Barbadelo to Eirexe
Sunday 30 November
The days are getting shorter. It was still dark when I had to leave to alburgue at eight. There was no street lighting in this tiny village, so I searched for my headlamp and found my fluro reflective vest from my cycle trip. It was windy, but not cold. I needed coffee. My head was full of cotton wool, I hadn’t had the best nights sleep. Eight kilometers to coffee. I trudged on. To my surprise and delight, I saw a bar open only half an hour along the route. Coffee.
As I was leaving a Spanish couple who had been the only other guests at the alburgue arrived, they were soaking wet. It was raining. I put on my rain gear, and ventured out. It wasn’t heavy, and only lasted ten minuites before it warmed up again. I was feeling much better after something to eat. I had my day mapped out. I would stop again in an hour and a half for second breakfast, then should arrive around lunch time in Portomarine. I had decided I would have a big lunch today, as it seems to give me energy for the afternoon’s walk, and then I don’t need a big dinner. Portomarine sounded like a large town, so should have some restaurants open.
I passed a marker – only one hundred kilometers to Saintiago! It seemed too soon. I arrived in Ferreiros just as church was finishing. The bar next door was crowed with the faithful. They were all keen to wish me Buen Camino. I ordered a coffee, but they had no food. Not far further on was a small shop, they had a selection of homemade tarts. It was hard to choose. I selected an almond and apricot one and wolfed it down. Perfect.
The walk was mostly uphill today, then a steep decent to cross the Large Mino River, climbing again into Portomarine. I looked for a Resturant facing the river, and was in luck. High on the cliff, with a magnificent view, was a glassed in dining room. I ordered the Menu del dia. Steamed mussels with salsa, trout, and creme caramel. The sun shone through the window. The food was excellent, except for the dessert, which came presented in the Nestle plastic cup. They could have at least pretended it was homemade. Oh well, I had had my delicious dessert earlier.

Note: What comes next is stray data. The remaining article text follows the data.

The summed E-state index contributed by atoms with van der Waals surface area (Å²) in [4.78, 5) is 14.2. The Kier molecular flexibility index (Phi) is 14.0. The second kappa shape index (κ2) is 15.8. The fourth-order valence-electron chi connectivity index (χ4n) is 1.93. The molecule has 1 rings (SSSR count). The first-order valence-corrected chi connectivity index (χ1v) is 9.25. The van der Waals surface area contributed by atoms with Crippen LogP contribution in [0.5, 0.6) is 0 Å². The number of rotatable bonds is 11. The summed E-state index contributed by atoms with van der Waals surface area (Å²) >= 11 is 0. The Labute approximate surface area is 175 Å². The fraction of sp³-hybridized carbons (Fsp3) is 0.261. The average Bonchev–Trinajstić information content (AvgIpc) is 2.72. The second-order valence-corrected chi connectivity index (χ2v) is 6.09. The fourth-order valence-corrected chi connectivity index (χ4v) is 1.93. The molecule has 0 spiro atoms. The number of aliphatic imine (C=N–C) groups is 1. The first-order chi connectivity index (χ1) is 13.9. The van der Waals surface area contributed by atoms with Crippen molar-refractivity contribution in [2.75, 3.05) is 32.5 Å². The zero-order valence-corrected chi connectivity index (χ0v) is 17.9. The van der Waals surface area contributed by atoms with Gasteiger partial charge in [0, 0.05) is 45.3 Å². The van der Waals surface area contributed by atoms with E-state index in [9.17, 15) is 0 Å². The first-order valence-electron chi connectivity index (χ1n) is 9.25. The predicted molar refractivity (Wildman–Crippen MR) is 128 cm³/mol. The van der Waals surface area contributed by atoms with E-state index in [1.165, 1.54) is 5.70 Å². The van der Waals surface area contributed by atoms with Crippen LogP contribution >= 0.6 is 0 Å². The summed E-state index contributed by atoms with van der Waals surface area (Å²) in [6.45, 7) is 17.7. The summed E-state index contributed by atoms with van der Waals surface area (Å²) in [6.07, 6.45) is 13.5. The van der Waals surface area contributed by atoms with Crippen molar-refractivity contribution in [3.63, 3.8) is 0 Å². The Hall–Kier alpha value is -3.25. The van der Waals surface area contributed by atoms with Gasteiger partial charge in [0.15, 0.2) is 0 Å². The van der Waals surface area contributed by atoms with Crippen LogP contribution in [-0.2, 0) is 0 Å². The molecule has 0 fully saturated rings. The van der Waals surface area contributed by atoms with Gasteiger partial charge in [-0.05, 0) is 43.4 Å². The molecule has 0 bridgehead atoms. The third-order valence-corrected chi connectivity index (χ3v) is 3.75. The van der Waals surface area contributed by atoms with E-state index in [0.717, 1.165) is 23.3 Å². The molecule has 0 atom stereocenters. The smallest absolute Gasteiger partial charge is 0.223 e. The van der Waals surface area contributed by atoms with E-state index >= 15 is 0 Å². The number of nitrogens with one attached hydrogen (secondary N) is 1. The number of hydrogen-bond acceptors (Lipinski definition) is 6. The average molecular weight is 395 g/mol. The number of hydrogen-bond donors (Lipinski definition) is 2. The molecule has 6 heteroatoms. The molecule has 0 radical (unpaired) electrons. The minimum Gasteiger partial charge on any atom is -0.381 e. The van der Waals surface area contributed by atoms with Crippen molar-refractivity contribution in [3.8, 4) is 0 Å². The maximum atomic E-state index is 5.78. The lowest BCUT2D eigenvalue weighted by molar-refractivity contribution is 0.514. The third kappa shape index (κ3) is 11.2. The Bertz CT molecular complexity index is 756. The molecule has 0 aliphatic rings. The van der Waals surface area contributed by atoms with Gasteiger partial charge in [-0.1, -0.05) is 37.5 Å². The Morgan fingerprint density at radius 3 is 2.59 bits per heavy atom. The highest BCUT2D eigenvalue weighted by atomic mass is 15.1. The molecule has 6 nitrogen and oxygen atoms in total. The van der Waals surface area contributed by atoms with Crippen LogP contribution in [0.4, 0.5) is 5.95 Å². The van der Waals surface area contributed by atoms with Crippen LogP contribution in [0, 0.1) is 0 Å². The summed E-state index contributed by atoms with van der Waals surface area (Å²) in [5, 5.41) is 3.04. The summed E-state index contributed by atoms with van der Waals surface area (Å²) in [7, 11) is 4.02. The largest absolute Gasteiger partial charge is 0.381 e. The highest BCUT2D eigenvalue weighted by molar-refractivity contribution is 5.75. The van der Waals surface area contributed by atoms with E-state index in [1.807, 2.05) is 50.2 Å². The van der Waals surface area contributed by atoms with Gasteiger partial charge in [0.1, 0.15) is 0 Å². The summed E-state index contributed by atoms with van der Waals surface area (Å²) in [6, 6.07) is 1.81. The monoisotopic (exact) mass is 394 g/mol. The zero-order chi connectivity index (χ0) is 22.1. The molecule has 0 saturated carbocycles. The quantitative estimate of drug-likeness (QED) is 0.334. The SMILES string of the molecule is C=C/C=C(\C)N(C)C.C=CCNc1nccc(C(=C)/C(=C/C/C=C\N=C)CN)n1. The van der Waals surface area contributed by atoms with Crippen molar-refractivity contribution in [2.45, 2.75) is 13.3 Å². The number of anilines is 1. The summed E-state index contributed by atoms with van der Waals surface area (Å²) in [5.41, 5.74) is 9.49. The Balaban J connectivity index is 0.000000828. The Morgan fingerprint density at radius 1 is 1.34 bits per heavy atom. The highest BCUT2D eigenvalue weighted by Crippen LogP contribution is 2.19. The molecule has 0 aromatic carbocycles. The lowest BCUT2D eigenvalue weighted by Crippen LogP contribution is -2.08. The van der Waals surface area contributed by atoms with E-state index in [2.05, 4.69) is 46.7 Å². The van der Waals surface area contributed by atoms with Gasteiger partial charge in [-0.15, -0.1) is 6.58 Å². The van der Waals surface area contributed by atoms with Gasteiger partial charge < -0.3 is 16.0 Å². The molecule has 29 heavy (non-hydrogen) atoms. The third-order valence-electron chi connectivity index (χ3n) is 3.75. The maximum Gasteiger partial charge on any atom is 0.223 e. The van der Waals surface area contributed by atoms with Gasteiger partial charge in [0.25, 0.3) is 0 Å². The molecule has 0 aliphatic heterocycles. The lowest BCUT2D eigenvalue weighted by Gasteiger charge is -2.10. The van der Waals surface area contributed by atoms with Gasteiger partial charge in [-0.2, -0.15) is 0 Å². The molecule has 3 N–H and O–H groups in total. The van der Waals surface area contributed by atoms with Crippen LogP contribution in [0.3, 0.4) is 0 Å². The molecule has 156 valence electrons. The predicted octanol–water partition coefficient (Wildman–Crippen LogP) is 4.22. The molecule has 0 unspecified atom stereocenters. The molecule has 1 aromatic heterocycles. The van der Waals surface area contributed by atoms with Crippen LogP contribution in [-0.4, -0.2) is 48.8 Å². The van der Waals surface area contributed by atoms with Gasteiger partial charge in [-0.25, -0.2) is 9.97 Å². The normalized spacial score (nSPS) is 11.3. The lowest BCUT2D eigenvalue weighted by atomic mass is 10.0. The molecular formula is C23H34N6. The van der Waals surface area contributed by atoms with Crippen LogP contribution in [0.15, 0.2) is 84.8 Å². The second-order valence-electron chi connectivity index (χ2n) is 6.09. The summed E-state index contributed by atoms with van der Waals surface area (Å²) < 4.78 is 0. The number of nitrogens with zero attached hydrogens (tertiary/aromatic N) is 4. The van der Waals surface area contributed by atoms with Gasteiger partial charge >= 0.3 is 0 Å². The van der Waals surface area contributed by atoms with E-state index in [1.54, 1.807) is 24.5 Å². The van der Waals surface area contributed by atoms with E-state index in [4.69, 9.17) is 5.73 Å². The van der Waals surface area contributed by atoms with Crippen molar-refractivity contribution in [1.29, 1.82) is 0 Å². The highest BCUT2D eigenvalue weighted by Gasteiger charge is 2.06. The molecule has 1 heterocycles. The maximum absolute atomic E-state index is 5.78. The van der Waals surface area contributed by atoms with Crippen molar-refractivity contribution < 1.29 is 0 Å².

I had planned to stay in a village called Hospital in another twelve kilometers. It was all uphill, but after my big lunch, my pace had increased. I was making good time. Soon I had caught up with a German man, the only other person I had encountered walking today. Strange, the last one hundred kilometers are supposed to get busier. He said he was trying to walk fifty kilometers today, and was feeling a bit tired. I had inspired him to continue, he called me his Power Angel. He said he needed a Coke, but I would work just as well, and help him speed up. We arrived in Hospital sooner than I had planned, and I still wanted to walk. He was continuing to Palas de Rei, but I didn’t want to walk in the dark. I said I would continue to the next open alburgue. He had done the Camino before, but came back every year to walk the last one hundred kilometers. He said he wanted to do it in three days. He told me how Germany was the best country in the world to live, as they have lots of rules. He has two young daughters, and has their careers mapped out for them. One is going to be an architect, the other a dentist. I asked was that their choice? He said no, that is what he has decided. He was very German. We walked for another five kilometers to Eirexe. The light was fading and the alburgue was open. I said I would stop for the day. Before he continued we went to the bar so he could have a Coke, a replacement for his Power Angel.